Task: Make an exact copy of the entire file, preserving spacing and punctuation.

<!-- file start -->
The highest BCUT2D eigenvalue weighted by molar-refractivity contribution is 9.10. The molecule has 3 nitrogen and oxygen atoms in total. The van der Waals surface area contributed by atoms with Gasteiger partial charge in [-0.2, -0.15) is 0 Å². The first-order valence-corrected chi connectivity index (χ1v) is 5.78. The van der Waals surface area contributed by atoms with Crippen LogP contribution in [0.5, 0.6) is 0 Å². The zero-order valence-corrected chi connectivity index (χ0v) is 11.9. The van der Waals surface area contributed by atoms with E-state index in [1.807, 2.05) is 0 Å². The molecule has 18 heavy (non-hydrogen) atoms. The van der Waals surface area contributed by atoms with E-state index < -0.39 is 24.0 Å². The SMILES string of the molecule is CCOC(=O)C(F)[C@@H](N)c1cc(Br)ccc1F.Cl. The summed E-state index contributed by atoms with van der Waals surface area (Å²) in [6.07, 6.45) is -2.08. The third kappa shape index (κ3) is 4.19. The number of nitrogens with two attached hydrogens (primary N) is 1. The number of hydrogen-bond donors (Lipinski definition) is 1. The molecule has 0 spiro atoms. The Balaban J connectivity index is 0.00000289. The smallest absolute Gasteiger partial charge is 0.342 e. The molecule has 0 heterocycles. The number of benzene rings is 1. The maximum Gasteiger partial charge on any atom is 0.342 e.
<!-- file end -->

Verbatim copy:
The highest BCUT2D eigenvalue weighted by molar-refractivity contribution is 9.10. The molecule has 3 nitrogen and oxygen atoms in total. The van der Waals surface area contributed by atoms with Gasteiger partial charge in [-0.2, -0.15) is 0 Å². The first-order valence-corrected chi connectivity index (χ1v) is 5.78. The van der Waals surface area contributed by atoms with Crippen LogP contribution in [0.5, 0.6) is 0 Å². The zero-order valence-corrected chi connectivity index (χ0v) is 11.9. The van der Waals surface area contributed by atoms with E-state index in [1.807, 2.05) is 0 Å². The molecule has 18 heavy (non-hydrogen) atoms. The van der Waals surface area contributed by atoms with E-state index < -0.39 is 24.0 Å². The SMILES string of the molecule is CCOC(=O)C(F)[C@@H](N)c1cc(Br)ccc1F.Cl. The summed E-state index contributed by atoms with van der Waals surface area (Å²) in [6.07, 6.45) is -2.08. The third kappa shape index (κ3) is 4.19. The number of nitrogens with two attached hydrogens (primary N) is 1. The number of hydrogen-bond donors (Lipinski definition) is 1. The molecule has 0 spiro atoms. The Balaban J connectivity index is 0.00000289. The smallest absolute Gasteiger partial charge is 0.342 e. The molecule has 0 heterocycles. The number of benzene rings is 1. The maximum Gasteiger partial charge on any atom is 0.342 e.